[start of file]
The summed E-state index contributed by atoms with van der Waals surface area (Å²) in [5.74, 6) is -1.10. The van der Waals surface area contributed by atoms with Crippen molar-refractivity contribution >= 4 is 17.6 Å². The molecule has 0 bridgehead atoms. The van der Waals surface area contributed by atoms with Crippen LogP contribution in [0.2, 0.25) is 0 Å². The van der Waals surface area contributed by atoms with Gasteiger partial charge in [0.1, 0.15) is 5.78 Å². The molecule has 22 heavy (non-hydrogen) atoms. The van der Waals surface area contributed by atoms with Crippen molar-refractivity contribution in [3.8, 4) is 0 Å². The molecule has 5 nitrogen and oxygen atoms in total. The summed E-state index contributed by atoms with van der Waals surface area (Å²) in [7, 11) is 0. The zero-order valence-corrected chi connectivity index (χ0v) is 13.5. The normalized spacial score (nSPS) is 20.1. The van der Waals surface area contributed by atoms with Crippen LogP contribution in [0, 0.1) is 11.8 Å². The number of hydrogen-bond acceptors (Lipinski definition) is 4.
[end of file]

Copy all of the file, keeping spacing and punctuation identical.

The summed E-state index contributed by atoms with van der Waals surface area (Å²) in [5.74, 6) is -1.10. The van der Waals surface area contributed by atoms with Crippen molar-refractivity contribution >= 4 is 17.6 Å². The molecule has 0 bridgehead atoms. The van der Waals surface area contributed by atoms with Crippen LogP contribution in [0.2, 0.25) is 0 Å². The van der Waals surface area contributed by atoms with Gasteiger partial charge in [0.1, 0.15) is 5.78 Å². The molecule has 22 heavy (non-hydrogen) atoms. The van der Waals surface area contributed by atoms with Crippen molar-refractivity contribution in [3.8, 4) is 0 Å². The molecule has 5 nitrogen and oxygen atoms in total. The summed E-state index contributed by atoms with van der Waals surface area (Å²) in [7, 11) is 0. The zero-order valence-corrected chi connectivity index (χ0v) is 13.5. The normalized spacial score (nSPS) is 20.1. The van der Waals surface area contributed by atoms with Crippen LogP contribution in [0, 0.1) is 11.8 Å². The number of hydrogen-bond acceptors (Lipinski definition) is 4.